For a country that spends a lot of time locked up inside, Canada sure does know how to enjoy its great outdoors. When winter can last for six months (or eight in some places), you might expect Canadian to have adapted to life inside and shy away from getting outside but that couldn’t be further from the truth. Even in the winter, with temperatures dropping to -40 C in places, Canadians make the most of getting outside and taking part in a variety of great recreational activities.
In the summer though, Canadians really let loose.
With temperatures easily breaking the 30 C mark (and that’s not even including the very high humidity in places), Canada has a lot to offer those lovers of the outdoors. If you can make it to Canada during the summertime, be prepared for a fantastic time. Here are some suggestions of things to do!
Whether you rent a boat or have a friend who is nice enough to let you use theirs, hitting the open water is a great way to enjoy the Canadian outdoors. Boasting more lakes than you know what to do with, you can get away from everyone else or meet new friends. Be sure to get your boat licence from BoaterExam to be properly certified for operating a watercraft and get ready for a fantastic time.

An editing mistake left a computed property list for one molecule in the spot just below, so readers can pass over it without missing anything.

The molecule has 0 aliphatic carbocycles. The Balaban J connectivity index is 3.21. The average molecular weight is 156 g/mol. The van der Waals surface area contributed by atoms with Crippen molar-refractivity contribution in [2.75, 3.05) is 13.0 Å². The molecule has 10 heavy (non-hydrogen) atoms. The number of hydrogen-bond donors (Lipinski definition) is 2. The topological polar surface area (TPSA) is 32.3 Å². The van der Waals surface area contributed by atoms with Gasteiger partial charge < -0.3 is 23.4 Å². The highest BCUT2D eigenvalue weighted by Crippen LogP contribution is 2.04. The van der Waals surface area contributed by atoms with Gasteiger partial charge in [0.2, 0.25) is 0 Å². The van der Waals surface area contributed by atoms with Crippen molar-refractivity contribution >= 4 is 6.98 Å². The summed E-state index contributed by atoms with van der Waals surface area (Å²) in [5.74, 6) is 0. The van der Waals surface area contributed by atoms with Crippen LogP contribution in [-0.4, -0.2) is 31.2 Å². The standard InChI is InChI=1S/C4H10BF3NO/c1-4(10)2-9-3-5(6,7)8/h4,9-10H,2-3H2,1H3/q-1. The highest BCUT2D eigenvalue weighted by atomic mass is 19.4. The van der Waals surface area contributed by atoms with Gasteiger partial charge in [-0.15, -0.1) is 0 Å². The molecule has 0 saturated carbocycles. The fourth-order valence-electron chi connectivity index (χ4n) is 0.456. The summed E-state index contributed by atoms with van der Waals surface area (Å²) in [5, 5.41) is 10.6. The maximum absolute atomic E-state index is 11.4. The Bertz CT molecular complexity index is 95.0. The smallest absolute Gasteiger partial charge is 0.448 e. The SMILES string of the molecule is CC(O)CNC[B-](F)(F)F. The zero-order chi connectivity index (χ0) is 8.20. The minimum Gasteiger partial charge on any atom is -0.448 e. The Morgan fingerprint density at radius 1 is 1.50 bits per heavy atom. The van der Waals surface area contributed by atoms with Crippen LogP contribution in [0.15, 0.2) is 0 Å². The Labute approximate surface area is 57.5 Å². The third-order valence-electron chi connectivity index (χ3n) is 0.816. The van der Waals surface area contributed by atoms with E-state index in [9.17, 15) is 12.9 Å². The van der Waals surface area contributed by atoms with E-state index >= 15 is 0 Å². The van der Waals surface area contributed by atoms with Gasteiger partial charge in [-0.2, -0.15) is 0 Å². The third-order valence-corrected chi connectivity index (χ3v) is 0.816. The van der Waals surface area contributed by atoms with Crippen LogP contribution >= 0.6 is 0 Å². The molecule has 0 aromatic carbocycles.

With as much nature as Canada has, you can bet there is an abundance of hiking opportunities to be had from coast to coast. Whether it’s the rugged terrain of the East Coast or straight up the majestic peaks and parks of the Rocky Mountains, there are plenty of ways to get active in Canada for all skill levels and budgets. In fact, hiking may be the cheapest leisure activity to do and leave you in better shape than you started!
You can take a road trip virtually any other time of the year, but in Canada, it’s really only advisable during the summer. Crossing from Newfoundland to Vancouver Island is the ultimate road trip, taking about a week to do so at a reasonably leisurely pace, but there are many other smaller road trips to consider if you are confined to a specific locale. Be sure to have the proper driver’s licence and good tires, be aware that Canadians drive on right hand side of the road and don’t forget your sense of adventure, and you’ll be sure to have an incredible experience.
As previously mentioned, Canadians spend a lot of time inside when it’s cold but once the snow is gone they can’t wait to hit the patios of their urban centres, the lakefront porches of their cottages and the campsites with the real national symbol – beer. There’s even a holiday that is more commonly associated with a 24-pack case (known as the two-four) than the long reigning Queen for which it is named (Victoria Day falls ‘around’ the 24th of May, on whatever Monday is closer). Grab one of the big brands or tap into the local specialities, there really is no way to enjoy summertime in Canada.